Conference on New Media and the Shape of International News
Students and practitioners of journalism recently descended on Sutardja Dai Hall at the University of California Berkeley, for a conference that focused on new media and the emergent, boundary‐crossing collections of news, technologies and audiences. During “Crossing Boundaries” event, which was co-sponsored by Innovation Center Denmark, the UC Berkeley Graduate School of Journalism, CITRIS, the Berkeley Center for New Media, Aarhus University, and University of Southern Denmark, speakers discussed the effect the numerous digital devices are having on the amount of news reaching individuals. Now that global issues, such as climate change, extreme weather, economics and warfare, are no longer filtered through specific local, regional or national news outlets, what are the consequences for the media and the user?Keynote speaker Jane Singer, an associate professor at the University of Iowa, kicked things off by discussing changes in the newsroom spurred by new technology. She noted that journalists have to deal with an exponentially greater numbers of “facts” and sources that make verification virtually impossible, and that much of what constitutes a news story now comes from outside the newsroom.Nicholas Carr, a journalist and author of “The Shallows: What the Internet is Doing to Our Brains,” addressed the fascinating technology side of the media. He noted that the Internet has expanded to be with us all day long, shaping our relationship to information and the way we live. The Net is now an information-rich environment of connectivity and interactivity. At the same time, however, it is an interruption-rich environment. Statistics of how we use the web that reflects our perpetual state of distraction. The media thus faces a conundrum. Journalists need to adapt to a distracted audience; however, this adaptation can result in further distraction that leads to further compromised attentiveness.Lively panel discussions filled the afternoon, with attendees learning about new platforms and devices for news gathering, production and delivery, as well as on lessons that the news media learned from coverage of natural and manmade disasters. Panelists, including executives from Al Jazeera, the AP, and craigslist, noted that social networking gives the traditional media an opportunity to engage with young people. The heavy traffic on Twitter (#xb11) paid proof to the importance of new media’s role in advertising events and news.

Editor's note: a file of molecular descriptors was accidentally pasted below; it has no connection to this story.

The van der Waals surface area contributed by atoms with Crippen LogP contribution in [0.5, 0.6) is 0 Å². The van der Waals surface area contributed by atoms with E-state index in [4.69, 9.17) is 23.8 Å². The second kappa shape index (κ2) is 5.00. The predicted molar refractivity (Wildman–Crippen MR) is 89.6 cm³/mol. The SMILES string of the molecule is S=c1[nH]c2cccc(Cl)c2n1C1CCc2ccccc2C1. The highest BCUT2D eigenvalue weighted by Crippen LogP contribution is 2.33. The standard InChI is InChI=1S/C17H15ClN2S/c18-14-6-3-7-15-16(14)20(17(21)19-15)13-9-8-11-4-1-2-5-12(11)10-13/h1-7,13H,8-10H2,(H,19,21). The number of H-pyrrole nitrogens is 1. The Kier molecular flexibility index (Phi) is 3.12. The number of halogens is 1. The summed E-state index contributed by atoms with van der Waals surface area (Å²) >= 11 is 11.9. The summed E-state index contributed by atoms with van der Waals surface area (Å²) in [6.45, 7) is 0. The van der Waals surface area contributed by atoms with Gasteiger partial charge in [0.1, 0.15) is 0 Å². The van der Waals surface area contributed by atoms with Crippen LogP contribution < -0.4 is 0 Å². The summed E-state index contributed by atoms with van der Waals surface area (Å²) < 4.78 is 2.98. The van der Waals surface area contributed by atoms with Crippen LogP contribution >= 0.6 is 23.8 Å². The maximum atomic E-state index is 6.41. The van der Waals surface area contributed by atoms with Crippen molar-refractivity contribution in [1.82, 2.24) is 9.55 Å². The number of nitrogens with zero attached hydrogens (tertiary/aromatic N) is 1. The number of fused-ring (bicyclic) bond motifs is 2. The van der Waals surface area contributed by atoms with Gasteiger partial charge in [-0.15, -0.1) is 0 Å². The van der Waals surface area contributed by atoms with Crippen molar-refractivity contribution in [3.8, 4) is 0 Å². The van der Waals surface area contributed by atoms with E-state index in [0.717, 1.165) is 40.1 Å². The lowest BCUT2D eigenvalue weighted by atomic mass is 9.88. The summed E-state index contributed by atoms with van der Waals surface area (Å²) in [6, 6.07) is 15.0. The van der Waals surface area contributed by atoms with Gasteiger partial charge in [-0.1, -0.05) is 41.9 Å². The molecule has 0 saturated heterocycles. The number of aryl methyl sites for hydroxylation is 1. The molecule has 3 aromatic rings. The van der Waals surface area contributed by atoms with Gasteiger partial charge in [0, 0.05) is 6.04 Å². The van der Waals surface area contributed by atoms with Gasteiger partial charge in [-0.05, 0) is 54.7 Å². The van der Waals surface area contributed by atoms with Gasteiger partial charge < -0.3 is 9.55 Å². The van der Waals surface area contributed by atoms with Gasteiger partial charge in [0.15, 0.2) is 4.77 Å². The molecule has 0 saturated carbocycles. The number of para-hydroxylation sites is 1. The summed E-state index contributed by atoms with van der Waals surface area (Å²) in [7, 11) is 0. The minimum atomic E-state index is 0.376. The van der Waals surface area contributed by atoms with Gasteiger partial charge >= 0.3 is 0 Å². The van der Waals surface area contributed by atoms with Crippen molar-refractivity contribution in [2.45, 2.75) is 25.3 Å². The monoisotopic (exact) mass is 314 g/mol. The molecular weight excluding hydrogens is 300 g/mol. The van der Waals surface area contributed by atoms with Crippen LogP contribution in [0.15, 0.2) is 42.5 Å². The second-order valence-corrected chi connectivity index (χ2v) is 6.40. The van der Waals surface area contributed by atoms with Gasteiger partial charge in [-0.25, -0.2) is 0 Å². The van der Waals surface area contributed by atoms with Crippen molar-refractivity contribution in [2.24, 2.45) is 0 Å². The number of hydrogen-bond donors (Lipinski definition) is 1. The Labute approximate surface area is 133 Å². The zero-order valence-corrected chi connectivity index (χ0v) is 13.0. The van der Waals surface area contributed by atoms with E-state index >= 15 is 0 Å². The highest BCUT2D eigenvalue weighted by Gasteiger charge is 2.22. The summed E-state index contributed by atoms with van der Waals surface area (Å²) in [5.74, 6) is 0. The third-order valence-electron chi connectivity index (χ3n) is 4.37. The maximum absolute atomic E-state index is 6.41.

Other panels focused on reliability, accuracy and how to accurately portray events. A popular topic was how to protect citizens or reporters in other countries who post on U.S.-based websites but may not have access to First Amendment protection. Also, what is new media doing to the relationship between the citizen and the government? If official state information is subject to strict control, how do citizens get access to alternative information?A final panel focused on the media and activism. Karey Harrison from the University of Southern Queensland noted that activists don’t see the media as a source of information; they use it to alert activists, get political action, and recruit supporters. The recent uprisings in the Middle East and elsewhere relied heavily on new media to organize and energize their followers. How will new leaders deal with this possible source of unrest and mistrust?
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